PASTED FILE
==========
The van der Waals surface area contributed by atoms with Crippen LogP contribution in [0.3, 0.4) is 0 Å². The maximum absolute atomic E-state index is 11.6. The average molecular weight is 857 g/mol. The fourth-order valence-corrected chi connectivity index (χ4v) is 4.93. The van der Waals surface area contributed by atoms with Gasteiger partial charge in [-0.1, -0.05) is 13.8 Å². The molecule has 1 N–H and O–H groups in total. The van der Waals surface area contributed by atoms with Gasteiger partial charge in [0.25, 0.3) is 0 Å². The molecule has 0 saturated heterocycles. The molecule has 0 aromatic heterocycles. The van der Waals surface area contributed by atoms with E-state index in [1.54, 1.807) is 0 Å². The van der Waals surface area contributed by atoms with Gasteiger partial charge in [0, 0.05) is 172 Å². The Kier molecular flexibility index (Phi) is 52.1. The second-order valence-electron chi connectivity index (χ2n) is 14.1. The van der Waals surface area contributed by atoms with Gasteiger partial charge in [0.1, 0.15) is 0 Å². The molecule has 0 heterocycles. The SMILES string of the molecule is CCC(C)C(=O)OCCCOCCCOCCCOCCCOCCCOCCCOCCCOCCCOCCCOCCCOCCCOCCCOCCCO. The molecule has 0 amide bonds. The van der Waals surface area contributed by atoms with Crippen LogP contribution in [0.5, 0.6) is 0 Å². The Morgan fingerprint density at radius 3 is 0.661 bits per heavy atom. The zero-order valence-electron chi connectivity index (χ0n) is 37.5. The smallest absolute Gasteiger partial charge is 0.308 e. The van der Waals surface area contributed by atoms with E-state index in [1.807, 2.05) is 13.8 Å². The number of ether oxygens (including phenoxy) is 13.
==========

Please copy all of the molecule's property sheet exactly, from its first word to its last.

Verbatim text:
The van der Waals surface area contributed by atoms with Crippen LogP contribution in [0.3, 0.4) is 0 Å². The maximum absolute atomic E-state index is 11.6. The average molecular weight is 857 g/mol. The fourth-order valence-corrected chi connectivity index (χ4v) is 4.93. The van der Waals surface area contributed by atoms with Gasteiger partial charge in [-0.1, -0.05) is 13.8 Å². The molecule has 1 N–H and O–H groups in total. The van der Waals surface area contributed by atoms with Gasteiger partial charge in [0.25, 0.3) is 0 Å². The molecule has 0 saturated heterocycles. The molecule has 0 aromatic heterocycles. The van der Waals surface area contributed by atoms with E-state index in [1.54, 1.807) is 0 Å². The van der Waals surface area contributed by atoms with Gasteiger partial charge in [0, 0.05) is 172 Å². The Kier molecular flexibility index (Phi) is 52.1. The second-order valence-electron chi connectivity index (χ2n) is 14.1. The van der Waals surface area contributed by atoms with Gasteiger partial charge in [0.1, 0.15) is 0 Å². The molecule has 0 heterocycles. The SMILES string of the molecule is CCC(C)C(=O)OCCCOCCCOCCCOCCCOCCCOCCCOCCCOCCCOCCCOCCCOCCCOCCCOCCCO. The molecule has 0 amide bonds. The van der Waals surface area contributed by atoms with Crippen LogP contribution in [0.5, 0.6) is 0 Å². The Morgan fingerprint density at radius 3 is 0.661 bits per heavy atom. The zero-order valence-electron chi connectivity index (χ0n) is 37.5. The smallest absolute Gasteiger partial charge is 0.308 e. The van der Waals surface area contributed by atoms with E-state index in [1.807, 2.05) is 13.8 Å². The number of ether oxygens (including phenoxy) is 13.